By Ananth Robert Sampathkumar, Partner–NDNY Architecture + Design
Ieoh Ming Pei, the famed New York based Chinese-American Modernist Architect, died last month, at the young age of 102. During his illustrious architectural career, he designed a vast array of iconic buildings around the world including the Grand Louvre Modernization in Paris and the John F. Kennedy Memorial Library in Boston. His legacy of built work in New York is not as famous as his international portfolio but it is definitely worth exploring.
My first real experience of I.M Pei’s work happened by accident. I was visiting my aunt at the Mount Sinai Medical Center, Guggenheim Pavilion on the Upper East Side and was struck by the triangular courtyards, the landscaped interiors and abundance of light that filtered into the patient rooms. It was a simple but effective design that immediately lifted the mood of patients and staff in an otherwise gloomy environment. Being the son of a cardiac surgeon, I had toured many hospitals in my lifetime but none as thoughtfully designed as this one.
My second tryst with Pei’s work came during my tenure as project architect at FX Fowle, on the renovation of the Javits Center. A five city-block behemoth, the original design challenge was a gargantuan logistic and functional nightmare. Here too, simple planning and a pioneering space frame and glass enclosure gave the building a bespoke aesthetic while solving practical issues of large spans and minimizing solar heat gain. Poor construction resulted in a leaky structure from the get-go but the design was still ahead of its time.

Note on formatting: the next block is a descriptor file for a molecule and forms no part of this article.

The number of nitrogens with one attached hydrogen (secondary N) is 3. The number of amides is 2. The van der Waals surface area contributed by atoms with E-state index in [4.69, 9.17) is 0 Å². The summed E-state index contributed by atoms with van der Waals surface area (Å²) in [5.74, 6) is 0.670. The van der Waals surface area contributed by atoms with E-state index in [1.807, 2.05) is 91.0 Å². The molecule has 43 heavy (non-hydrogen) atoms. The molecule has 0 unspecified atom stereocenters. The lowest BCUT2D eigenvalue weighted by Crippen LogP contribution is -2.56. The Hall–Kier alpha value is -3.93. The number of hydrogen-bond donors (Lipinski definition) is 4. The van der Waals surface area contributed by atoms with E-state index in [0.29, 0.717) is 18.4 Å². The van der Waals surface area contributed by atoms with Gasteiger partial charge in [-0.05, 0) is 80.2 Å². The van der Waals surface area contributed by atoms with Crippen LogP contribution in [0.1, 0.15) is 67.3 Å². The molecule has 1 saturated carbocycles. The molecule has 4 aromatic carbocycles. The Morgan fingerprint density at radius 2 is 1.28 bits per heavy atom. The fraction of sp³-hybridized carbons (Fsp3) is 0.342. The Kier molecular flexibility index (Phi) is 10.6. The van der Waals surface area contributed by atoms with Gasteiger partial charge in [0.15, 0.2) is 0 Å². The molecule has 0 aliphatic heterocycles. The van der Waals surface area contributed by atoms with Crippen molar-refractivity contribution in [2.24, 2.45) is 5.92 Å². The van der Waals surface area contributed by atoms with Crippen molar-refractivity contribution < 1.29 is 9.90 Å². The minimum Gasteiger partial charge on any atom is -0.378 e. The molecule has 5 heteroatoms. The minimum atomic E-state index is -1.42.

Pei’s University Plaza Towers for New York University is another hard to miss project in Greenwich Village. The 750,000 square foot development, consisting of three 30-storey structures, arranged in a pinwheel configuration around a central courtyard, looms large above its lower profile neighbors. At first glance the structures look out of place in the neighborhood where most of the buildings average between four to six floors. The project was undertaken by NYU to solve the school’s housing shortage, as it converted from a commuter college to a residential University. Loved and loathed in equal measure by Village residents, the complex that is sited at 100 and 110 Bleecker Street, undoubtedly adds an interesting layer to the Village fabric that has long relied on historical constructs for its legacy. The apartments are well lit and spacious, something of a rarity in the Village. The Landmark Preservation Commission designated the superblock as a Landmark Structure in 2008.
Above all, I. M. Pei was known to be a humble and respectful Architect. In the current political and environmental climate that we live in, there is something to be said about an individual whose aspirations went beyond his personal ambition. One of his famous quotes says it all—“At one level my goal is simply to give people pleasure in being in a space and walking around it. But I also think architecture can reach a level where it influences people to want to do something more with their lives. That is the challenge that I find most interesting.”